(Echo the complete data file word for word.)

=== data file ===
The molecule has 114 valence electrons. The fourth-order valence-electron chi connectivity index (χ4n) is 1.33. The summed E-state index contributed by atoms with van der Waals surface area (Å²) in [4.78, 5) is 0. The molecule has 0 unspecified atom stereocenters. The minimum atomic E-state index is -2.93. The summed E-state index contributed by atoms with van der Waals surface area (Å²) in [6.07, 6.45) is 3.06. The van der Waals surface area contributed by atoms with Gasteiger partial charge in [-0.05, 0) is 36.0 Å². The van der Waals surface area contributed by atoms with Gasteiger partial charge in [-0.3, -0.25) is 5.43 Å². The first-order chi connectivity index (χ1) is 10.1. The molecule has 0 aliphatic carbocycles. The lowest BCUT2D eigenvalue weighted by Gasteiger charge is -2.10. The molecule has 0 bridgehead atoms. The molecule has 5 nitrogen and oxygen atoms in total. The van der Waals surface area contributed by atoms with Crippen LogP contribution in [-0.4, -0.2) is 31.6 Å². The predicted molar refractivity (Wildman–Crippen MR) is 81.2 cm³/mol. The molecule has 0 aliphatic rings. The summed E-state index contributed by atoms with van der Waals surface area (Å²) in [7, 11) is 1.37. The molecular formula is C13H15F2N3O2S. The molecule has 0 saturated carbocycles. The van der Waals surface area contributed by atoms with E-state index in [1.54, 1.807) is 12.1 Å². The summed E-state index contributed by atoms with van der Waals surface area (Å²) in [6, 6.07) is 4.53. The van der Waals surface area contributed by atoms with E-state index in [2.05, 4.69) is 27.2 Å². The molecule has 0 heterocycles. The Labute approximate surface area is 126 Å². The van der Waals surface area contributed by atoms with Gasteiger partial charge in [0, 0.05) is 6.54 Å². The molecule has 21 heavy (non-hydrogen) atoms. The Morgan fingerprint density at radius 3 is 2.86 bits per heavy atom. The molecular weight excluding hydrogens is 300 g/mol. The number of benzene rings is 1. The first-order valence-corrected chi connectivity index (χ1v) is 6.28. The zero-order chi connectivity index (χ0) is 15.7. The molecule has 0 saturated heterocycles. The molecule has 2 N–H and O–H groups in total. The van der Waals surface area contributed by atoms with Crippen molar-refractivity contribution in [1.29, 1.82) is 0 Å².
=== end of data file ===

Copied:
The molecule has 114 valence electrons. The fourth-order valence-electron chi connectivity index (χ4n) is 1.33. The summed E-state index contributed by atoms with van der Waals surface area (Å²) in [4.78, 5) is 0. The molecule has 0 unspecified atom stereocenters. The minimum atomic E-state index is -2.93. The summed E-state index contributed by atoms with van der Waals surface area (Å²) in [6.07, 6.45) is 3.06. The van der Waals surface area contributed by atoms with Gasteiger partial charge in [-0.05, 0) is 36.0 Å². The van der Waals surface area contributed by atoms with Gasteiger partial charge in [-0.3, -0.25) is 5.43 Å². The first-order chi connectivity index (χ1) is 10.1. The molecule has 0 aliphatic carbocycles. The lowest BCUT2D eigenvalue weighted by Gasteiger charge is -2.10. The molecule has 0 bridgehead atoms. The molecule has 5 nitrogen and oxygen atoms in total. The van der Waals surface area contributed by atoms with Crippen LogP contribution in [-0.4, -0.2) is 31.6 Å². The predicted molar refractivity (Wildman–Crippen MR) is 81.2 cm³/mol. The molecule has 0 aliphatic rings. The summed E-state index contributed by atoms with van der Waals surface area (Å²) in [7, 11) is 1.37. The molecular formula is C13H15F2N3O2S. The molecule has 0 saturated carbocycles. The van der Waals surface area contributed by atoms with E-state index in [1.54, 1.807) is 12.1 Å². The summed E-state index contributed by atoms with van der Waals surface area (Å²) in [6, 6.07) is 4.53. The van der Waals surface area contributed by atoms with E-state index in [2.05, 4.69) is 27.2 Å². The molecule has 0 heterocycles. The Labute approximate surface area is 126 Å². The van der Waals surface area contributed by atoms with Gasteiger partial charge in [0, 0.05) is 6.54 Å². The molecule has 21 heavy (non-hydrogen) atoms. The Morgan fingerprint density at radius 3 is 2.86 bits per heavy atom. The molecular weight excluding hydrogens is 300 g/mol. The number of benzene rings is 1. The first-order valence-corrected chi connectivity index (χ1v) is 6.28. The zero-order chi connectivity index (χ0) is 15.7. The molecule has 0 saturated heterocycles. The molecule has 2 N–H and O–H groups in total. The van der Waals surface area contributed by atoms with Crippen molar-refractivity contribution in [1.29, 1.82) is 0 Å².